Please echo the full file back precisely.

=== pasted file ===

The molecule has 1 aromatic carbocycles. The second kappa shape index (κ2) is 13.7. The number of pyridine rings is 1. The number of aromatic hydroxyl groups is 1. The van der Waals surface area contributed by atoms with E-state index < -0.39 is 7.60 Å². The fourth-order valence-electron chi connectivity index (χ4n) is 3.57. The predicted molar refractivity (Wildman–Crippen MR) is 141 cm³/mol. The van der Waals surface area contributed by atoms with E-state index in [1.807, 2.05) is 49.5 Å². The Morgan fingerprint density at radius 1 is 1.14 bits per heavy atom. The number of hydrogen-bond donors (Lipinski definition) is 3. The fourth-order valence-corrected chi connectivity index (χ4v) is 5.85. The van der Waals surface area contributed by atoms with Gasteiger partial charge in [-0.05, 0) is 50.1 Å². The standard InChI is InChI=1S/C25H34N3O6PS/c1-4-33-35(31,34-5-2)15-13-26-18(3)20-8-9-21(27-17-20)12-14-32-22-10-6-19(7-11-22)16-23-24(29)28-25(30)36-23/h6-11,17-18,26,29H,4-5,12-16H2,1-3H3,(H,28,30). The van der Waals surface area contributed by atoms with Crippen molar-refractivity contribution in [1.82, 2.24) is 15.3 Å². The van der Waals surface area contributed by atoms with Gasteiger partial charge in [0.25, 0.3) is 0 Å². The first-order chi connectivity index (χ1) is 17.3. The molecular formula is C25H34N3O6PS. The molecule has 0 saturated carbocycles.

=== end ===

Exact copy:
The molecule has 1 aromatic carbocycles. The second kappa shape index (κ2) is 13.7. The number of pyridine rings is 1. The number of aromatic hydroxyl groups is 1. The van der Waals surface area contributed by atoms with E-state index < -0.39 is 7.60 Å². The fourth-order valence-electron chi connectivity index (χ4n) is 3.57. The predicted molar refractivity (Wildman–Crippen MR) is 141 cm³/mol. The van der Waals surface area contributed by atoms with E-state index in [1.807, 2.05) is 49.5 Å². The Morgan fingerprint density at radius 1 is 1.14 bits per heavy atom. The number of hydrogen-bond donors (Lipinski definition) is 3. The fourth-order valence-corrected chi connectivity index (χ4v) is 5.85. The van der Waals surface area contributed by atoms with Gasteiger partial charge in [-0.05, 0) is 50.1 Å². The standard InChI is InChI=1S/C25H34N3O6PS/c1-4-33-35(31,34-5-2)15-13-26-18(3)20-8-9-21(27-17-20)12-14-32-22-10-6-19(7-11-22)16-23-24(29)28-25(30)36-23/h6-11,17-18,26,29H,4-5,12-16H2,1-3H3,(H,28,30). The van der Waals surface area contributed by atoms with Crippen molar-refractivity contribution in [1.82, 2.24) is 15.3 Å². The van der Waals surface area contributed by atoms with Gasteiger partial charge in [0.25, 0.3) is 0 Å². The first-order chi connectivity index (χ1) is 17.3. The molecular formula is C25H34N3O6PS. The molecule has 0 saturated carbocycles.